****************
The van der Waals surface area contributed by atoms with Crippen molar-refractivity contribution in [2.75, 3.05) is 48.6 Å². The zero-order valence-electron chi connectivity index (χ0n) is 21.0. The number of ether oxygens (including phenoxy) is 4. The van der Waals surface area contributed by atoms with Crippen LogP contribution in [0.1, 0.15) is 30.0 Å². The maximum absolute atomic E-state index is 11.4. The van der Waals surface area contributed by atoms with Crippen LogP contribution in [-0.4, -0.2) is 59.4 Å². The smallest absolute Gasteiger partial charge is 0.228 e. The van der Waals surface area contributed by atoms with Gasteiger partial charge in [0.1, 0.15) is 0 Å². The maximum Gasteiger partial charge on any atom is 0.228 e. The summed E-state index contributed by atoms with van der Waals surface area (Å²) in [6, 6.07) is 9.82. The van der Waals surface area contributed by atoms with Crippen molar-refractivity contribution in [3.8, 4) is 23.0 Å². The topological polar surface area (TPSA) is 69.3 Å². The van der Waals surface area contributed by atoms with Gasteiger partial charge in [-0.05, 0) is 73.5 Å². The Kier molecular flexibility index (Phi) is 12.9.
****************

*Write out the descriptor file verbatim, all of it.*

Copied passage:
The van der Waals surface area contributed by atoms with Crippen molar-refractivity contribution in [2.75, 3.05) is 48.6 Å². The zero-order valence-electron chi connectivity index (χ0n) is 21.0. The number of ether oxygens (including phenoxy) is 4. The van der Waals surface area contributed by atoms with Crippen LogP contribution in [0.1, 0.15) is 30.0 Å². The maximum absolute atomic E-state index is 11.4. The van der Waals surface area contributed by atoms with Crippen LogP contribution in [-0.4, -0.2) is 59.4 Å². The smallest absolute Gasteiger partial charge is 0.228 e. The van der Waals surface area contributed by atoms with Gasteiger partial charge in [0.1, 0.15) is 0 Å². The maximum Gasteiger partial charge on any atom is 0.228 e. The summed E-state index contributed by atoms with van der Waals surface area (Å²) in [6, 6.07) is 9.82. The van der Waals surface area contributed by atoms with Crippen molar-refractivity contribution in [3.8, 4) is 23.0 Å². The topological polar surface area (TPSA) is 69.3 Å². The van der Waals surface area contributed by atoms with Gasteiger partial charge in [-0.05, 0) is 73.5 Å². The Kier molecular flexibility index (Phi) is 12.9.